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While other protests breaking up, Occupy Nashville camp remains
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NASHVILLE (AP) — While Occupy Wall Street camps across the country are being evicted, Nashville protesters are staying put – at least for the time being.
On Thursday, federal judge Aleta Trauger signed an order for a preliminary injunction barring the state from enforcing a hastily drawn-up curfew policy that was used to briefly dislodge the encampment.
The injunction does not prohibit the state from drawing up new rules for the grounds surrounding the state Capitol, and Gov. Bill Haslam has said his administration intends to do so.
Protesters had been camping at the Legislative Plaza for about three weeks when the curfew was announced Oct. 27. There were 55 arrests on Oct. 28 and 29. On Monday, a Nashville judge dropped charges against the protesters and ordered their records expunged.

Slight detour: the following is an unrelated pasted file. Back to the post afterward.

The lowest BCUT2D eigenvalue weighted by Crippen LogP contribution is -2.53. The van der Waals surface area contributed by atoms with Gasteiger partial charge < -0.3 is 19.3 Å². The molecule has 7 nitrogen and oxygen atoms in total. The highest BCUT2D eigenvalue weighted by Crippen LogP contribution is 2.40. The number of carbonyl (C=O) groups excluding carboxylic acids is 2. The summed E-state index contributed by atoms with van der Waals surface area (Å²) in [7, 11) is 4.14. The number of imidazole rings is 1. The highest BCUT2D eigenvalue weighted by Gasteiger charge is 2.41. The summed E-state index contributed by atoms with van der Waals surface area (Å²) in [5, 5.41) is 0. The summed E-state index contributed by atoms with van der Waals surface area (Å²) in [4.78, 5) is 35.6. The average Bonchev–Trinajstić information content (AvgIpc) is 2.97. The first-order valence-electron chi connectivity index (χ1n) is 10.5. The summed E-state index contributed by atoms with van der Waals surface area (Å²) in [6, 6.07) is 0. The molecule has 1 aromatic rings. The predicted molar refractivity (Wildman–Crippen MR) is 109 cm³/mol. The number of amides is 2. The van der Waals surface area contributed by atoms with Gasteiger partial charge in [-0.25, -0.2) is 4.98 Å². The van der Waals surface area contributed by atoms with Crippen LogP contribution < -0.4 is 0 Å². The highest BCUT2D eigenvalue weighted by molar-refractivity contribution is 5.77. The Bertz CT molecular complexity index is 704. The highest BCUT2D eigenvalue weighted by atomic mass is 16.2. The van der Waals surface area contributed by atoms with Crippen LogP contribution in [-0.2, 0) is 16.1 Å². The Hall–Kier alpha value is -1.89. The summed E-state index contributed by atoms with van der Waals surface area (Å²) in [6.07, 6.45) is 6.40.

The Nashville protesters are part of the 2-month-old Occupy movement, which began in lower Manhattan to decry corporate influence in government and wealth inequality.
Thursday's preliminary injunction was agreed to by both Occupy Nashville attorneys and the state and remains in effect until the court orders otherwise.
State Attorney General's Office Senior Counsel Bill Marett previously said the administration would stop enforcing the "Legislative Plaza, War Memorial Courtyard and Capitol Grounds Use Policy" that includes a 10 p.m. to 6 a.m. curfew.